1 hr 2 min

Laboratory Diagnostics for Mastitis Pathogens Have You Herd? AABP PodCasts

    • Education

 AABP Executive Director Dr. Fred Gingrich is joined by Drs. Andy Lefeld, Justine Britten, and Allan Britten in this podcast brought to you by the AABP Milk Quality and Udder Health Committee. You can find information about the Milk Quality and Udder Health Committee on this page and find all AABP committee resources at this link. The Brittens manage Udder Health Systems with labs located in Washington, Utah and Idaho. Lefeld is a member of the Milk Quality and Udder Health Committee and a veterinarian at Maria Stein Animal Clinic in Maria Stein, Ohio, providing milk quality services to dairy farms.  
Mastitis is the most costly disease in the dairy industry with an economic impact estimated at $2 billion annually. Our guests discuss the types of mastitis pathogens and the importance of identifying the pathogens causing mastitis on dairy farms to know if the infections are due to contagious or environmental pathogens. It is also important to obtain diagnostics to the species level for some pathogens. Monitoring pathogens can include bulk tank cultures, individual cow cultures, or string sampling. We discuss how veterinarians can get involved in mastitis diagnostic programs, including setting up and monitoring on-farm culture programs, in-clinic milk quality laboratories or utilizing an outside diagnostic lab. There are several newer technologies that labs now provide including PCR, MALDI-TOF, and chromogenic agars. Veterinarians have the opportunity to assist producers in developing diagnostic programs to manage mastitis on the dairy farm. We also discuss that a diagnostic test should be utilized if the results will alter an intervention, either treatment or prevention.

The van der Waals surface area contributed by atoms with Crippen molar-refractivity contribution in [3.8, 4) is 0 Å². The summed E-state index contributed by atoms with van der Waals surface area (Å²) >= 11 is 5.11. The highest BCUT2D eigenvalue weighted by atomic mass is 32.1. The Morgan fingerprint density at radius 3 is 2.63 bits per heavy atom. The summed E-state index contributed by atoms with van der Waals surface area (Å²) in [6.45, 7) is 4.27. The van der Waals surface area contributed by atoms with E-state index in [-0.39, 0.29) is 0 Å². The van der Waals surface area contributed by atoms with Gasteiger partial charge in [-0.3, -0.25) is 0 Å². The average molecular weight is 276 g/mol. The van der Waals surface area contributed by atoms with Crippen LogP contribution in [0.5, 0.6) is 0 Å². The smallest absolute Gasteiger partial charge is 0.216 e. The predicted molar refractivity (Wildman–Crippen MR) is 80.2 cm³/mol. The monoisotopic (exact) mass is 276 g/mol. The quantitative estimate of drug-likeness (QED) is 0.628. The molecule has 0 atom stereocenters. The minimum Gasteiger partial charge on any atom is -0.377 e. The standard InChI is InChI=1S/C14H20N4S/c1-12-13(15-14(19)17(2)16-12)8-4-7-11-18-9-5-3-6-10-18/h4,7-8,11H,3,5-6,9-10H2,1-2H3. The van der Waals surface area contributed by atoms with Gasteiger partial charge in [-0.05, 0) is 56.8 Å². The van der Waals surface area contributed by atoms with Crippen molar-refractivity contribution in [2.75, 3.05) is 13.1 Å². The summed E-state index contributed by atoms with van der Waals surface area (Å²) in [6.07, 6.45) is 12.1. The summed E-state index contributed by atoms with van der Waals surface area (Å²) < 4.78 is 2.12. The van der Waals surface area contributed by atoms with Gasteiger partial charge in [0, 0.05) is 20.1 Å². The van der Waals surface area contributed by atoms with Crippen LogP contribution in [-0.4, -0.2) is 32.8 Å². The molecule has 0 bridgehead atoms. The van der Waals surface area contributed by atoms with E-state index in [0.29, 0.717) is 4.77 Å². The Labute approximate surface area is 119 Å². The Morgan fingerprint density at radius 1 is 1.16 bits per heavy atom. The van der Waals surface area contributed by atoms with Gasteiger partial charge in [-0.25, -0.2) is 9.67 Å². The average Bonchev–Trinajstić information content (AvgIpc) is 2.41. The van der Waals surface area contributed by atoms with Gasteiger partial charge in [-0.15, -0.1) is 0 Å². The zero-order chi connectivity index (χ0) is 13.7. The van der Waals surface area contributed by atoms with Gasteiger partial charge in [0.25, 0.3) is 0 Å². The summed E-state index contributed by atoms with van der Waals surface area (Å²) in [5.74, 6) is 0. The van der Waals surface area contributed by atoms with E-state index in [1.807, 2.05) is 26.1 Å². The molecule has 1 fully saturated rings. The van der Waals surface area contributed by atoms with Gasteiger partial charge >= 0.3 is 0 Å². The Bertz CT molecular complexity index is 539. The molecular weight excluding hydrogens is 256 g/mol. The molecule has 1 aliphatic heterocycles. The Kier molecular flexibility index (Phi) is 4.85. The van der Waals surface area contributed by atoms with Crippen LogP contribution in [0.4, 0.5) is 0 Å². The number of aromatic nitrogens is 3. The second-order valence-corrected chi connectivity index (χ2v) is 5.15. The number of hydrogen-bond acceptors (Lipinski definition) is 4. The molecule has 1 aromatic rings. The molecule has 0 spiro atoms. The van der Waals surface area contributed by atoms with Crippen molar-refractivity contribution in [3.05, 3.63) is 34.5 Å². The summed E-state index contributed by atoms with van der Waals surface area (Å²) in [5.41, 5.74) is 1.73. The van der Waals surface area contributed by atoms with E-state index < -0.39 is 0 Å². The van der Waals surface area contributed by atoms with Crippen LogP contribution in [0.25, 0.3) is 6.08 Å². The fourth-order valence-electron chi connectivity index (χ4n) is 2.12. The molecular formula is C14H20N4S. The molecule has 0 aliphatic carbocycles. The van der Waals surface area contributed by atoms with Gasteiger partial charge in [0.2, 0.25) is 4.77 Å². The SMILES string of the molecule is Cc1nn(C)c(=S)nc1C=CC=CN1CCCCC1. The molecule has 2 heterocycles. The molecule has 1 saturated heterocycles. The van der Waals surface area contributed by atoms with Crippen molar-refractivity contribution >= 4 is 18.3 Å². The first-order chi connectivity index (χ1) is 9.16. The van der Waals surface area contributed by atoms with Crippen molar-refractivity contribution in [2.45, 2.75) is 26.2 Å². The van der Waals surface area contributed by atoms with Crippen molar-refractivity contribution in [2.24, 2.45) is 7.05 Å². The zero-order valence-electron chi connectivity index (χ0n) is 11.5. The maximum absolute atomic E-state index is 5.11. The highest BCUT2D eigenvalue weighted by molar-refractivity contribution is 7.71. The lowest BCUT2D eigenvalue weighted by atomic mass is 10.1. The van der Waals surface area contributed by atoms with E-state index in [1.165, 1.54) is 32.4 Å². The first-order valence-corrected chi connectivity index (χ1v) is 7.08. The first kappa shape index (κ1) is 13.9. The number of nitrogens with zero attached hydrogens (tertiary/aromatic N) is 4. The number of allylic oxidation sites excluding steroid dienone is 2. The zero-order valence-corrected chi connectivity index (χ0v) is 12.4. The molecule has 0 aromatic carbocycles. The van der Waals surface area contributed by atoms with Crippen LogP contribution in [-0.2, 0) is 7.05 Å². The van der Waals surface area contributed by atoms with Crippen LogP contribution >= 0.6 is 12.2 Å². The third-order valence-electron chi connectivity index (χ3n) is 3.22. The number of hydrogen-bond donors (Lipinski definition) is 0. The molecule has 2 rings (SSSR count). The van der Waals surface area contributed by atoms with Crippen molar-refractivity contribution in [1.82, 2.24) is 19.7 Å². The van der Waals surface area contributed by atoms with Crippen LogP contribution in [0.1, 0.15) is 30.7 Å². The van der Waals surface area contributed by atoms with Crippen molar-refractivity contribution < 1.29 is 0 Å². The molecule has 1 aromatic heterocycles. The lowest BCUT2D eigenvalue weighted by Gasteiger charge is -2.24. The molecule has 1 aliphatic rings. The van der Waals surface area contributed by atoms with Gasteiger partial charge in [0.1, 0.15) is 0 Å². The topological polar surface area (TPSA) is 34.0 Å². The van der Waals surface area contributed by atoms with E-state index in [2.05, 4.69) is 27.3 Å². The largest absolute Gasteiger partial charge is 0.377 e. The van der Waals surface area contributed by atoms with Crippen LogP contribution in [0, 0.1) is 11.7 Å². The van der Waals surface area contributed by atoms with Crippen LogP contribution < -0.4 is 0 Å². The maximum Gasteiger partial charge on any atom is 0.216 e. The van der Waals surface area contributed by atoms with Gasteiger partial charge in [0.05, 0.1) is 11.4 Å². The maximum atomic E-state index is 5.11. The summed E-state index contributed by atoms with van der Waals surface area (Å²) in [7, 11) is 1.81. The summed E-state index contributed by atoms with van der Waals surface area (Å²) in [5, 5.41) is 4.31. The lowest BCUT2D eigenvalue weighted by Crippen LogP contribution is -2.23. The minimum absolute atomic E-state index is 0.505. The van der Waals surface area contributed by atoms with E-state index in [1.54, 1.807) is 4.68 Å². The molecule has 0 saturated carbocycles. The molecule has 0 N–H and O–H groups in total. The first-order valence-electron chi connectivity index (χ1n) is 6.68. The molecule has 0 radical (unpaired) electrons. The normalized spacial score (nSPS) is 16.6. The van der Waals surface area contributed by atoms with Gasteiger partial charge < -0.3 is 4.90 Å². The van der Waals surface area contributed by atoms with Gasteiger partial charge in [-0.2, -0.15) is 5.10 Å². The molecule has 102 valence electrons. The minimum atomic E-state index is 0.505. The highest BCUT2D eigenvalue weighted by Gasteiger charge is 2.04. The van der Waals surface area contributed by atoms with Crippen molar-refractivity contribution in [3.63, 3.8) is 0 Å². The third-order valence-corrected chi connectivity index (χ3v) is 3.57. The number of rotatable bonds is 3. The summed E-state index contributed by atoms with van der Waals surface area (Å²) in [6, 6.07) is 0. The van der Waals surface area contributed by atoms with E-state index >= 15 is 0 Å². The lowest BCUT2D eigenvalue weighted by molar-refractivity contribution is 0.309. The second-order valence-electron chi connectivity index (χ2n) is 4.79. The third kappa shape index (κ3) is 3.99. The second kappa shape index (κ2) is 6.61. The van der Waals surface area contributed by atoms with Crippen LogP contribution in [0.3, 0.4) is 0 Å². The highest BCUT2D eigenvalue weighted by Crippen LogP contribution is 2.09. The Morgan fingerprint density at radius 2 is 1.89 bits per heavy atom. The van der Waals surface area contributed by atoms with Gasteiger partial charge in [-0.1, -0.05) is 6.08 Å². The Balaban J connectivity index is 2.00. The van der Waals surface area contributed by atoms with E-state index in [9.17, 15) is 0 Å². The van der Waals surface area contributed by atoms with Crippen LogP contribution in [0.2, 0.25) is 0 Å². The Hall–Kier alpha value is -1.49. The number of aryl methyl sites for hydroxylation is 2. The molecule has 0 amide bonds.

Antimicrobial sensitivities on mastitis pathogens are not routinely recommended since an antimicrobial sensitivity test is unlikely to change the intervention on the farm due to the limited number of intramammary tubes available and the lack of break points for most intramammary antimicrobials. Finally, it is important for veterinarians to develop quality control programs for both in-house cultures as well as cultures from on-farm programs. One such program is the QMPS program from Cornell University. Veterinarians should discuss with their dairy farmers how they can utilize diagnostic testing as a part of a total milk quality control program.

 AABP Executive Director Dr. Fred Gingrich is joined by Drs. Andy Lefeld, Justine Britten, and Allan Britten in this podcast brought to you by the AABP Milk Quality and Udder Health Committee. You can find information about the Milk Quality and Udder Health Committee on this page and find all AABP committee resources at this link. The Brittens manage Udder Health Systems with labs located in Washington, Utah and Idaho. Lefeld is a member of the Milk Quality and Udder Health Committee and a veterinarian at Maria Stein Animal Clinic in Maria Stein, Ohio, providing milk quality services to dairy farms.  
Mastitis is the most costly disease in the dairy industry with an economic impact estimated at $2 billion annually. Our guests discuss the types of mastitis pathogens and the importance of identifying the pathogens causing mastitis on dairy farms to know if the infections are due to contagious or environmental pathogens. It is also important to obtain diagnostics to the species level for some pathogens. Monitoring pathogens can include bulk tank cultures, individual cow cultures, or string sampling. We discuss how veterinarians can get involved in mastitis diagnostic programs, including setting up and monitoring on-farm culture programs, in-clinic milk quality laboratories or utilizing an outside diagnostic lab. There are several newer technologies that labs now provide including PCR, MALDI-TOF, and chromogenic agars. Veterinarians have the opportunity to assist producers in developing diagnostic programs to manage mastitis on the dairy farm. We also discuss that a diagnostic test should be utilized if the results will alter an intervention, either treatment or prevention.

Antimicrobial sensitivities on mastitis pathogens are not routinely recommended since an antimicrobial sensitivity test is unlikely to change the intervention on the farm due to the limited number of intramammary tubes available and the lack of break points for most intramammary antimicrobials. Finally, it is important for veterinarians to develop quality control programs for both in-house cultures as well as cultures from on-farm programs. One such program is the QMPS program from Cornell University. Veterinarians should discuss with their dairy farmers how they can utilize diagnostic testing as a part of a total milk quality control program.

1 hr 2 min